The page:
U.S. President Barack Obama signed legislation this week imposing tough sanctions on Iran’s relatively unique state-owned central bank, prompting a steep drop in the value of the Iranian rial. He also added a controversial “signing statement” indicating that he would violate the law if it interfered with his agenda and purported authority.
This is a follow-up article to yesterday's "Big Push for UN’s International Criminal Court"
The International Criminal Court has been dependent on a vast support network of non-governmental organizations (NGOs) from the get-go. Long before the United Nations 1998 Rome conference which established the ICC, the UN’s army of NGO activists provided boots on the ground for aggressive lobbying of national governments to support creation of the tribunal.
The $30 billion sale of arms to Saudi Arabia, announced by the Obama administration on Thursday is a continuation of a history of U.S. weapons sales that has resulted in the arming of a wide array of enemies as well as friends of America in the Middle East and other parts of the world. The deal includes the sale of 84 F-15 jets and “assorted weaponry” to the Arab kingdom, the Washington Post reported. It also provides for the modernization of 70 of the Saudi's current aircraft, as well as munitions, spare parts, training, and maintenance. The announcement comes at a time of increasing tension between the United States and the Saudis' neighbors in Iran and threats and counter-threats surrounding the strategically important Persian Gulf region.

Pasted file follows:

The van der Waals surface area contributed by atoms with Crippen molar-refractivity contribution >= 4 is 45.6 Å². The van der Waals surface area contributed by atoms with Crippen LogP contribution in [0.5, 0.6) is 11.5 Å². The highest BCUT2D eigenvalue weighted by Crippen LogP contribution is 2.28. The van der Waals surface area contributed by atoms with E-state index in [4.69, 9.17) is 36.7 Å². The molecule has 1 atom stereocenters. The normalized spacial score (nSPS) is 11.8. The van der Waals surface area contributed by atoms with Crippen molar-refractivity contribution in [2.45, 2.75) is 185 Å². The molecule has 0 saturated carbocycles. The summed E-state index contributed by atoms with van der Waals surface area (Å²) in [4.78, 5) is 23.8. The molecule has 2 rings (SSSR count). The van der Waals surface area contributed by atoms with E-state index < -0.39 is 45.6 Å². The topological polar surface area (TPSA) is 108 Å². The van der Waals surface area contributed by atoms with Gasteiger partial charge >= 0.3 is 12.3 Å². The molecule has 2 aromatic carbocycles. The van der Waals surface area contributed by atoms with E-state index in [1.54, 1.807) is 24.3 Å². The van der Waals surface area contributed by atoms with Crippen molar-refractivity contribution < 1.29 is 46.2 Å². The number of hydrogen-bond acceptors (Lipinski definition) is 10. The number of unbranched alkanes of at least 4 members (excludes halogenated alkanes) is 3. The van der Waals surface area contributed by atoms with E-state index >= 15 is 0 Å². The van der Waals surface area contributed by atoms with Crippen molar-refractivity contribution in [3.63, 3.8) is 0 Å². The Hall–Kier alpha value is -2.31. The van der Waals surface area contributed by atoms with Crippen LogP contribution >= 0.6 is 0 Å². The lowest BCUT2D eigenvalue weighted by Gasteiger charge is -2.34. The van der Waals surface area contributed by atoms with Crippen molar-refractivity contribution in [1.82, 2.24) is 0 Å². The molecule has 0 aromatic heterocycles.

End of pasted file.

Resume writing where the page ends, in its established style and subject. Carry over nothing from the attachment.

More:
Despite assertions from Federal Reserve officials that the United States would not play a role in bailing out European banks, that is exactly what has happened — again.
Earlier in the month, Federal Reserve Chairman Ben Bernanke (left) told the U.S. Senate that the Fed had no intention of bailing out the European banks, indicating that he “doesn’t have the intention or the authority” to do so.